5 Lessons I Learned As A Female Entrepreneur Under 30: Marissa Bronfman in Notable Life

Marissa Bronfman

In 2010, I travelled to India as a young journalist writing for The Huffington Post and knew instantly I was meant to live and work there. I returned to Toronto, packed a few belongings and with my dog Roxy in tow, moved to Bombay. Over the last six years, I’ve written for publications like HuffPost, Vogue India, Traveller India and others, opened a digital media agency Moxie Media and launched Bowl Bar, a vegan food and beverage startup.

Starting my own businesses – in India – has been the hardest, most challenging and lonely thing I’ve ever done but it’s also been the most exhilarating, rewarding and fulfilling journey. Here are a few things I’ve learned along the way.

1. You will question and doubt yourself. Keep going. 

Don’t be intimidated by what you don’t know. That can be your greatest strength.” – Founder and CEO, Sara Blakely of Spanx

Being an entrepreneur is one of the toughest gigs out there because you’re paving a new road, learning on the go and more often than not, traveling that road alone. It’s normal to question yourself, doubt your abilities and second-guess your vision but it cannot stop you. Find what keeps you focused and motivated, be it regular workouts, checking in with mentors or adding to an inspiration board in front of your desk, and schedule time to do those things consistently. When things aren’t going right, simply go left.

2. Networking, collaboration, and mentorship are musts. As women, we’re stronger together.

 “There is a special place in hell for women who don’t help other women.” – Madeleine Albright, former United States Secretary of State

I’m not partial to networking events so I’ve used social media to reach out to inspiring women and spark conversations, many of which have transformed into amazing work opportunities and genuine friendships. A few years ago Arianna Huffington tweeted, ‘there’s a special place in hell for women who don’t RT other women’ and while she was being humorous, there are so many ways we can help each other, online and off. Don’t compete, elevate. Exponential growth and mutual success will always be the outcome.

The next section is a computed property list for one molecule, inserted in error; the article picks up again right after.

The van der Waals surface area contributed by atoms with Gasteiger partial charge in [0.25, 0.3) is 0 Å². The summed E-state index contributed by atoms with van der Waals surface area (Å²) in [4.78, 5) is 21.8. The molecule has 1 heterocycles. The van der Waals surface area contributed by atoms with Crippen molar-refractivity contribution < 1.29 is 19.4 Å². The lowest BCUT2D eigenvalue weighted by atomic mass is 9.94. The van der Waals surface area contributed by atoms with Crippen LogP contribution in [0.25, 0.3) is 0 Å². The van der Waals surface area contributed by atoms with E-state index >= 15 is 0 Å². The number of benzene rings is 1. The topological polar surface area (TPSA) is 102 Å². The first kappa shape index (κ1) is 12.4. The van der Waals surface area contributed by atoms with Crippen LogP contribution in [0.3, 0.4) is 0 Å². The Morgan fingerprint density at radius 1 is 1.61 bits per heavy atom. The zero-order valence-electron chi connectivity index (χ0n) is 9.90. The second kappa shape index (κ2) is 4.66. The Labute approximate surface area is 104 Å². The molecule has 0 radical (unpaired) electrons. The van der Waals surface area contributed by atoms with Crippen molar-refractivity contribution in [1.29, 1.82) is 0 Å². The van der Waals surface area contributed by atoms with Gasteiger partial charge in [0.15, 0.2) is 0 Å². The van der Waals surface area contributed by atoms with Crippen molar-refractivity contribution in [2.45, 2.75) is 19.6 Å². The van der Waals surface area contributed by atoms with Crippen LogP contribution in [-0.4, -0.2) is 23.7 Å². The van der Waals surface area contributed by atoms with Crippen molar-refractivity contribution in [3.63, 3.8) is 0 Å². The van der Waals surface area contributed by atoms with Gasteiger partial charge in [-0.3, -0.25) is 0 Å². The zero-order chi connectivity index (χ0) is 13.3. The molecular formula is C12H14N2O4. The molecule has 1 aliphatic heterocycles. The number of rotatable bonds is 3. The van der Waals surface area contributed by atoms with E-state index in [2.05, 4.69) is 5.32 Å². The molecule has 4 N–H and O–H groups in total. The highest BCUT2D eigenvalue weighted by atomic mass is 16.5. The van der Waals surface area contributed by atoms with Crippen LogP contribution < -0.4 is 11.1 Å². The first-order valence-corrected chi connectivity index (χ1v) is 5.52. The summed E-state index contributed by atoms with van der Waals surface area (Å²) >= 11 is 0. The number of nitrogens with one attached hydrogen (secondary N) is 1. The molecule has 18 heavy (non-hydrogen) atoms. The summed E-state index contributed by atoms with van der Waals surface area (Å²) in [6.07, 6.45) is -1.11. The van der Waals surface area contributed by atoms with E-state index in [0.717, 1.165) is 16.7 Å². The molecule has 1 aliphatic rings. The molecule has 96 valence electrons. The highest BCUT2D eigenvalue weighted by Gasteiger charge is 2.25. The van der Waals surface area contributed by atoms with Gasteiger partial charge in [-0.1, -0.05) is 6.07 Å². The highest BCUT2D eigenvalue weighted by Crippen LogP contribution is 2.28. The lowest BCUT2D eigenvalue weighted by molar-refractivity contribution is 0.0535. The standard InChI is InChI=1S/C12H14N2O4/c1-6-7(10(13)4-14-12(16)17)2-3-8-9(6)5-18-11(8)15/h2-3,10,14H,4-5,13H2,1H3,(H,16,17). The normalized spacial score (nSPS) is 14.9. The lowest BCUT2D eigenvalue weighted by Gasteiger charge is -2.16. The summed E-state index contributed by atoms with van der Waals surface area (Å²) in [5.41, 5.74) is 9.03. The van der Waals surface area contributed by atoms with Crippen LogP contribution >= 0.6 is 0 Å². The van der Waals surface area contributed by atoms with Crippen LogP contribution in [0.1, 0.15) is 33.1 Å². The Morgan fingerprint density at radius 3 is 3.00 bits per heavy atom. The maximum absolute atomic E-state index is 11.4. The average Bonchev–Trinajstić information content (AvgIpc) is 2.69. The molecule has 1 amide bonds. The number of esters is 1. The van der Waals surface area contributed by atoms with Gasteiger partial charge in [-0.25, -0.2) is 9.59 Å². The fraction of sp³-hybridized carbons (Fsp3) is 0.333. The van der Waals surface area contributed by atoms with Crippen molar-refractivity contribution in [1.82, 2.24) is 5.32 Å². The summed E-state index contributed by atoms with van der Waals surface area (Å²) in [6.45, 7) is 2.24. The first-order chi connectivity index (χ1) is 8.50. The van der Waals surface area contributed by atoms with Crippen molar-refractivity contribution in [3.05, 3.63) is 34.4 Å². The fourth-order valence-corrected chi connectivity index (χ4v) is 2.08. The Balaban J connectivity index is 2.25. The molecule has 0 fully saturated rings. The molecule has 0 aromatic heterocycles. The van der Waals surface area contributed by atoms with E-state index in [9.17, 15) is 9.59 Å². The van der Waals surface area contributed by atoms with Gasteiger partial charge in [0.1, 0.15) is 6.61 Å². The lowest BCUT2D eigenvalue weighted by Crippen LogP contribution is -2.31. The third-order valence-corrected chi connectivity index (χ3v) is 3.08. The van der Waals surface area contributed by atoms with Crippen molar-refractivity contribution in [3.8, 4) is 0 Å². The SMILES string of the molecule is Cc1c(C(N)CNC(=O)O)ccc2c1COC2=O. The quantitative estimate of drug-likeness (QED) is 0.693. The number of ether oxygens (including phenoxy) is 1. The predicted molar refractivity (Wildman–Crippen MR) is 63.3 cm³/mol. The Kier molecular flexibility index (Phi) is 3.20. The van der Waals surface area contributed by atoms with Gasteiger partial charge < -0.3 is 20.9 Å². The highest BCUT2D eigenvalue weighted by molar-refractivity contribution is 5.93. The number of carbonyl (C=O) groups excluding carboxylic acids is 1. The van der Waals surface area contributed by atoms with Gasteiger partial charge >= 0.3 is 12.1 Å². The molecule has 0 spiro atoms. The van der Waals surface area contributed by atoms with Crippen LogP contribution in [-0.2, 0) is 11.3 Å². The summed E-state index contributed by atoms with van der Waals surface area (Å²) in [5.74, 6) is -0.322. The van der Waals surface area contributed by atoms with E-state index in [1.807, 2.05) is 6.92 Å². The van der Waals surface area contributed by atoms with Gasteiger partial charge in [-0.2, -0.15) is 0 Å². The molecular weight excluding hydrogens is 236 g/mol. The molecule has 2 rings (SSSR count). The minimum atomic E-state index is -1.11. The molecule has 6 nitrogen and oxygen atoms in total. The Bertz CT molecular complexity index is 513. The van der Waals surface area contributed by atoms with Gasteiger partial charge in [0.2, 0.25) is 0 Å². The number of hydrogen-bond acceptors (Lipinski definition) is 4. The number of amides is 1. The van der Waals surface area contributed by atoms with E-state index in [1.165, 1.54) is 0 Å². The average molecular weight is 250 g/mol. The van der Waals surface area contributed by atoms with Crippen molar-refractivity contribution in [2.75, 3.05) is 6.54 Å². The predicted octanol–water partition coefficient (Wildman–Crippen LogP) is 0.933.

3. A dollar saved is a dollar earned. Bootstrap. 

Money looks better in the bank than on your feet.” – Sophia Amoruso, Founder and Owner of Nasty Gal

When I opened my digital agency Moxie Media, I found a lovely little office with big windows and great light, renovated it entirely and decorated it with Scandinavian-style furniture and objects from great Indian design shops. While I don’t regret it and loved every moment in that office, I could have done amazing things with the funds I used to put down a deposit, renovate, decorate and pay rent. It’s recently become trendy to be lean thanks to the glorification of tech startups and it’s absolutely at the heart of my second business, Bowl Bar. Explore co-working spaces, remote and contract workers, marketplaces for services and anything else that will keep your business lean. Make sacrifices now to reap rewards later.

4. Use social media to create compelling communities online and off. 

“Amazing things happen when you’re having fun and doing something you love.” – Jenna Lyons, CEO of J Crew

Name one brand you love that doesn’t have a cool Instagram account. You probably can’t! Translating the passion and vision you have for your business in a visual, authentic and engaging way on social media is critical for community creation, without which, you have no marketplace. These tools are also free and hence, amazing for startups. Bowl Bar instantly became recognizable for our bright, colorful, beautiful vegan bowls and our customers – including Bollywood celebrities and fashion insiders – would share fun pictures of the bowls they bought and tag us. Demand for the bowls grew organically and exponentially and thus, the Bowl Bar #futureisgreen community was born.

5. Don’t wait for perfection. Ideate, create, iterate and pivot. 

I never dreamed about success. I worked for it.” – Estee Lauder, Founder of Estee Lauder

There will never be a fail-proof business plan or a perfect time to launch your app so hone your intuition, listen to your gut and as Nike says, “just do it.” There’s never been a better time to be a female entrepreneur but there are millions of us with billions of amazing ideas. Work harder, work smarter and get your product to market. You will learn so much about yourself, your business and your customers along the way. Be positive, be nimble and enjoy the ride!

READ THE ORIGINAL ARTICLE ON NOTABLE LIFE HERE

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